Will Glovinsky in Public Books:
Was Sharmila Sen “happy” on the first morning she woke up in the United States to the strange smell of bacon frying? That’s what her young son wants to know when, near the end of Not Quite Not White—Sen’s powerful memoir and meditation on race and migration—he interviews her for a school project on immigration. It turns out we already know the answer. “It was a complex animal smell,” we read earlier of the odor she ever after associates with her 1982 arrival in Boston from Calcutta, “making my mouth water and my stomach churn in revulsion at the same time.”
Unwilling to a give her son a placating affirmative, Sen instead emphasizes that, while hardly joyous on arrival, she eventually adapted to life in her new country, just as her son would be able to should he himself have to emigrate one day. Though the prospect pains the young interviewer, it crystalizes an important strand of Sen’s reflections on emigration and belonging. “Should we only teach our children to welcome strangers among us? Or should we also teach them that one day they too might be strangers in a strange land—pushed around the globe by forces of economics, politics, or nature?” For Sen, the answer is at once clear and paradoxical: “We have truly arrived when we are no longer afraid of departure.”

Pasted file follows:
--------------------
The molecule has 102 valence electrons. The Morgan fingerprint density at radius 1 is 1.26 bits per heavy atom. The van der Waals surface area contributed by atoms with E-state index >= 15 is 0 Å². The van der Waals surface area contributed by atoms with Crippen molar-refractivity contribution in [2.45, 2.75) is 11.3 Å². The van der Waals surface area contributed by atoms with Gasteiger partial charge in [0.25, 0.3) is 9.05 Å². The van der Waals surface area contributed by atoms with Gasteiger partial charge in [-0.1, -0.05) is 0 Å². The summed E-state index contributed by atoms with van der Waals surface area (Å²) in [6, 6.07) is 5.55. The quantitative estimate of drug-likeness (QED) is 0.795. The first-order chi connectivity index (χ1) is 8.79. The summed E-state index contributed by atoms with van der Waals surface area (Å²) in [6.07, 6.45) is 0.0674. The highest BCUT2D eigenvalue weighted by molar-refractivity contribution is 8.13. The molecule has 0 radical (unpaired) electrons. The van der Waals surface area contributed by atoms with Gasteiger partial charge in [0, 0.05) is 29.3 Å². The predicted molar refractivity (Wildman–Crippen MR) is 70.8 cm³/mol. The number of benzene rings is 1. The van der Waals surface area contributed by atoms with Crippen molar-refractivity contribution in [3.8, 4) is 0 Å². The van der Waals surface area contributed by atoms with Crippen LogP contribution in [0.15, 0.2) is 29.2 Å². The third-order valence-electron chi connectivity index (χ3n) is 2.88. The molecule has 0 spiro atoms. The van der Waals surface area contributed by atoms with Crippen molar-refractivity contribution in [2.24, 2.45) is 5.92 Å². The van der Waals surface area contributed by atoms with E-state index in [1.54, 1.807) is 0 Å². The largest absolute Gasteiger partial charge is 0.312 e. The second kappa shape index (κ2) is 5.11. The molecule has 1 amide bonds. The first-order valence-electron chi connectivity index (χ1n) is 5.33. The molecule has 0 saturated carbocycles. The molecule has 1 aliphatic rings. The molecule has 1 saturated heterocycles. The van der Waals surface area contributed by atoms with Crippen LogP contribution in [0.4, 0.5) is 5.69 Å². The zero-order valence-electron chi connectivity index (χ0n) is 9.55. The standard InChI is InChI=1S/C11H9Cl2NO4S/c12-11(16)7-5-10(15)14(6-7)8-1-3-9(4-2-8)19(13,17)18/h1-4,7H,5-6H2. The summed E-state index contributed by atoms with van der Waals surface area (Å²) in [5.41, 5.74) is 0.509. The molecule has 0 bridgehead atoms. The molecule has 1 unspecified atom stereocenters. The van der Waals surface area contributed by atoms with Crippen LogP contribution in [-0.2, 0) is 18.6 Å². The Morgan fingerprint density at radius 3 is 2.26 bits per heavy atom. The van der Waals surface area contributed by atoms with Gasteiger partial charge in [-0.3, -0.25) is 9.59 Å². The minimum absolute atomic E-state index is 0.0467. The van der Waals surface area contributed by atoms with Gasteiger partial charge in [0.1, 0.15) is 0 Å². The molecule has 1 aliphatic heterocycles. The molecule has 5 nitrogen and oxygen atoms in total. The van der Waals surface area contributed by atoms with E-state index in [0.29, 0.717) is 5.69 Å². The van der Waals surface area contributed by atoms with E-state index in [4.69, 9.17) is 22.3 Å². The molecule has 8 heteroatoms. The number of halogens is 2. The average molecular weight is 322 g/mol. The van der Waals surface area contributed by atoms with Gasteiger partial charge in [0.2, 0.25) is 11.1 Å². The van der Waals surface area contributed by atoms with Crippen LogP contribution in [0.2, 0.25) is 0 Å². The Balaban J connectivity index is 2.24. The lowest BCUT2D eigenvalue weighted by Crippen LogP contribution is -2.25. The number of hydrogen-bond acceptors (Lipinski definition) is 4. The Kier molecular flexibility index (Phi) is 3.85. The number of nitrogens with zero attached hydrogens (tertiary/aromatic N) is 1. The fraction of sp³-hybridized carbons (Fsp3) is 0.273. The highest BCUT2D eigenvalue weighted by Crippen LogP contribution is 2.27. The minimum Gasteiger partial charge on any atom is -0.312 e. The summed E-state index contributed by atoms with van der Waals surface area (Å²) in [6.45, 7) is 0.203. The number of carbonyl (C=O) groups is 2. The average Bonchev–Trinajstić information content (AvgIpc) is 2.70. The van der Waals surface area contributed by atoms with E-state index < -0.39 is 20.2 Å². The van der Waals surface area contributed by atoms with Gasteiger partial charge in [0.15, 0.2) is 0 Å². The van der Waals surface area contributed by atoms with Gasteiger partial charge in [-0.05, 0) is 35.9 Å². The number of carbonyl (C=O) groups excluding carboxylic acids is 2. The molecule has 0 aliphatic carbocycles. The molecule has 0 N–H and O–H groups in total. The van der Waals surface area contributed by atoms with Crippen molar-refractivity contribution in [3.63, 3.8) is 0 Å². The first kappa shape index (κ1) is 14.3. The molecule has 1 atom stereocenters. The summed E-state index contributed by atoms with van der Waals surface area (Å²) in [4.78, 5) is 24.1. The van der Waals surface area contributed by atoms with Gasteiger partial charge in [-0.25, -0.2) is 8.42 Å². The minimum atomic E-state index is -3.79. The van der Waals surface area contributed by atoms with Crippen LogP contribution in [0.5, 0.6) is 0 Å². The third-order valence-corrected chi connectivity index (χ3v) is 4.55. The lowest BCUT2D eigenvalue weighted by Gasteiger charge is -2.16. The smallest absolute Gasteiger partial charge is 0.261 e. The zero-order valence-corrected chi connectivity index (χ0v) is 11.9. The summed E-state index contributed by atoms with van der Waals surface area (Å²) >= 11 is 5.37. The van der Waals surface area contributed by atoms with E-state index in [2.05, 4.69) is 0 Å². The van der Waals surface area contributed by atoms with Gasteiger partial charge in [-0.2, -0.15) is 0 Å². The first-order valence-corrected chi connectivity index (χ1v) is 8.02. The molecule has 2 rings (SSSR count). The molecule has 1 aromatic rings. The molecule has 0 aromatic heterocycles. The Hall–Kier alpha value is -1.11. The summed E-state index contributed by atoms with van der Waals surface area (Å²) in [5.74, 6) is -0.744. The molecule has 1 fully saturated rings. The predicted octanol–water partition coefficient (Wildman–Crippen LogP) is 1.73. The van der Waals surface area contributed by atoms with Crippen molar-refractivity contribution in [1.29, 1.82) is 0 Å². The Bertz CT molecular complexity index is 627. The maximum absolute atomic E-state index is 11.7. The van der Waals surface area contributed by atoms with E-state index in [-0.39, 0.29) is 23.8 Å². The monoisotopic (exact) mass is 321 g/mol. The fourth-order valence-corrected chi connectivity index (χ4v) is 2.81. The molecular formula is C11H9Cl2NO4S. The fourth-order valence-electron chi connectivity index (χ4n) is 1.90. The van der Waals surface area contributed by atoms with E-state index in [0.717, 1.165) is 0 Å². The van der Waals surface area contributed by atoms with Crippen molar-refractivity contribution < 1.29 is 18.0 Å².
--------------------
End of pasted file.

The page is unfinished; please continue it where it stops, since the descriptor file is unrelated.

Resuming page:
What’s striking about this closing scene is not only the bold parenting or the way Sen turns a hoary Ellis Island mythology on its head.